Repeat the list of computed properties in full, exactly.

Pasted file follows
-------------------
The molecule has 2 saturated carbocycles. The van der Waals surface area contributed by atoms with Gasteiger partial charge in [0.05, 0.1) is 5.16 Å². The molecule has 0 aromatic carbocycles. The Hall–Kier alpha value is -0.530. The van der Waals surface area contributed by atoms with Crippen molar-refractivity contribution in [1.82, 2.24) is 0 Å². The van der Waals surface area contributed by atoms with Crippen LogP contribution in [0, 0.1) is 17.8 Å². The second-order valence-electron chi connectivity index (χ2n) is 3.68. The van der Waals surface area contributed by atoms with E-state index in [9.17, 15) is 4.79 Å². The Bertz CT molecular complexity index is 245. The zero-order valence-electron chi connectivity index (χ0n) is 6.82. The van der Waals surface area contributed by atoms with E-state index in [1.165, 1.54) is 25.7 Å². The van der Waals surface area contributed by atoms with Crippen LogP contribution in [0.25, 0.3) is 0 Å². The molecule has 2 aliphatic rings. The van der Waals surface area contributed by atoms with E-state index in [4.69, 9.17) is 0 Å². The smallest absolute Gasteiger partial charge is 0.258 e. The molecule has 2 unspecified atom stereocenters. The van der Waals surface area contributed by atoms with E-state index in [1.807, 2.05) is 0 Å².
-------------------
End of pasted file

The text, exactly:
The molecule has 2 saturated carbocycles. The van der Waals surface area contributed by atoms with Gasteiger partial charge in [0.05, 0.1) is 5.16 Å². The molecule has 0 aromatic carbocycles. The Hall–Kier alpha value is -0.530. The van der Waals surface area contributed by atoms with Crippen molar-refractivity contribution in [1.82, 2.24) is 0 Å². The van der Waals surface area contributed by atoms with Crippen LogP contribution in [0, 0.1) is 17.8 Å². The second-order valence-electron chi connectivity index (χ2n) is 3.68. The van der Waals surface area contributed by atoms with E-state index in [9.17, 15) is 4.79 Å². The Bertz CT molecular complexity index is 245. The zero-order valence-electron chi connectivity index (χ0n) is 6.82. The van der Waals surface area contributed by atoms with E-state index in [1.165, 1.54) is 25.7 Å². The van der Waals surface area contributed by atoms with Crippen LogP contribution in [0.25, 0.3) is 0 Å². The molecule has 2 aliphatic rings. The van der Waals surface area contributed by atoms with E-state index in [4.69, 9.17) is 0 Å². The smallest absolute Gasteiger partial charge is 0.258 e. The molecule has 2 unspecified atom stereocenters. The van der Waals surface area contributed by atoms with E-state index in [1.807, 2.05) is 0 Å².